The ACCC competition regulator has rejected an application by the banks to collectively negotiate with technology giant Apple over access to the iPhone’s “near field communication” (NFC) controller. The NFC controller is a chip in the iPhone that allows users to tap and pay directly from their phone, which is linked to a debit card.
Commonwealth Bank of Australia, Westpac Banking Corporation, National Australia Bank and Bendigo and Adelaide Bank had asked the Australian Competition and Consumer Commission permission to create a bloc order that would give them more negotiating power in discussions that would have asked Apple open the NFC to their own digital wallets. Apple has not allowed any third parties such as banks to create their own payment service on their phones, anywhere in the world.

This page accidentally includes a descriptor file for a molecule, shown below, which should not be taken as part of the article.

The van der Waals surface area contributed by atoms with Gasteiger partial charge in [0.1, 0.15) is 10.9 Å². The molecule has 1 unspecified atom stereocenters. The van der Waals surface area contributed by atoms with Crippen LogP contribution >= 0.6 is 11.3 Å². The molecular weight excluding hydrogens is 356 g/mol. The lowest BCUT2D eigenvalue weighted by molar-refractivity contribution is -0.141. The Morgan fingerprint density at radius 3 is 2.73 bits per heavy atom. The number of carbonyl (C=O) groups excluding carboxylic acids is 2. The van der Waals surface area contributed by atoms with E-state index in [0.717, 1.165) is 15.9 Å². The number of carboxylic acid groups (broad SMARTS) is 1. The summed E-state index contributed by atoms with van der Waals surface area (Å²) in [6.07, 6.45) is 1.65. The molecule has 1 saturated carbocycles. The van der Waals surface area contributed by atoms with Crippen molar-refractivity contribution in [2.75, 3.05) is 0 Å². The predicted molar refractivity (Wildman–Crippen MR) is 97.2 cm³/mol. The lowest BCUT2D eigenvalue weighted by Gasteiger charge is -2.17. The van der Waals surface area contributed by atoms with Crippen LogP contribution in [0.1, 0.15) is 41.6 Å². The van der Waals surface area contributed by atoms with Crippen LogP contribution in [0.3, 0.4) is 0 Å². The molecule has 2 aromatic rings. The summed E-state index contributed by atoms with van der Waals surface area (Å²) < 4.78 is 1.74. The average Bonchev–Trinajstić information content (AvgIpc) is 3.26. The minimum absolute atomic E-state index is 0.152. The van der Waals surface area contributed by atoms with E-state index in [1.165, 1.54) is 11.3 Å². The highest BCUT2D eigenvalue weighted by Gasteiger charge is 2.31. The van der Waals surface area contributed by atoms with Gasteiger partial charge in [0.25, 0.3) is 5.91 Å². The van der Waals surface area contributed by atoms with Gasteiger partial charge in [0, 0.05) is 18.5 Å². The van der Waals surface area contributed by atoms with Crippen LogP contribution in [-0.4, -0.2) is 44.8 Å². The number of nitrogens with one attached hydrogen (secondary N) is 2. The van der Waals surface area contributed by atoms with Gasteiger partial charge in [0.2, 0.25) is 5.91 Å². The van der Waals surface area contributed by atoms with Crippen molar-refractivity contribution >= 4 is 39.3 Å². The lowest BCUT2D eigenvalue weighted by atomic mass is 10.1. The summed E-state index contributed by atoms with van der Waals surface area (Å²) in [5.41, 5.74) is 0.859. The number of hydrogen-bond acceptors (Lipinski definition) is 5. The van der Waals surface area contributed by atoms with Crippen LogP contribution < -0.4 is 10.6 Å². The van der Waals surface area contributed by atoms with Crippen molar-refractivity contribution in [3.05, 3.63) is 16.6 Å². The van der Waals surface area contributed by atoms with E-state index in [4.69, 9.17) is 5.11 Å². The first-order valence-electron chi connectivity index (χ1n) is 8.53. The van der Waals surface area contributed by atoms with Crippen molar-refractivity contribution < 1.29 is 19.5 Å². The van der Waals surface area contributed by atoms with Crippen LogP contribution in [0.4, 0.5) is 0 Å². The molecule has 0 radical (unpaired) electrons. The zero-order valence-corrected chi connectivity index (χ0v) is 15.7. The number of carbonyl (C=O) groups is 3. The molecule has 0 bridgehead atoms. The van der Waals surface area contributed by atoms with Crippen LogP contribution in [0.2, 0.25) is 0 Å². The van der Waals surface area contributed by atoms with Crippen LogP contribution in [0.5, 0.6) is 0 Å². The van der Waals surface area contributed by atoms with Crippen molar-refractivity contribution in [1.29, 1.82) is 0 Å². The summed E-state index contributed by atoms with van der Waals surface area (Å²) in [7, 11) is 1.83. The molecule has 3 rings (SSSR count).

According to the Australian Financial Review, ACCC chairman Rod Sims said the regulator was concerned that allowing the collective discussions “is likely to reduce or distort competition in a number of markets.” The ACCC said if the banks were to get access to the NFC technology, it could reduce competition between Apple and Google’s Android phones, could reduce competition for payments devices other than smartphones, and could reduce the competitive tension between the banks in the supply of payment cards.
This is important because Apple is by far the largest single supplier of phones in Australia. The banks want their own digital wallets to access tap and pay technology in the iPhones to enable contactless payments to be made through them. Apple only allows its own digital wallet to access the NFC.
With the acceptation of ANZ, the major Australian banks have refused to deal with Apple and that means three-quarters of Australia’s card holders can’t use Apple Pay. Without collective bargaining power, each bank will have to negotiate with Apple separately if they want to provide Apple Pay to their millions of customers.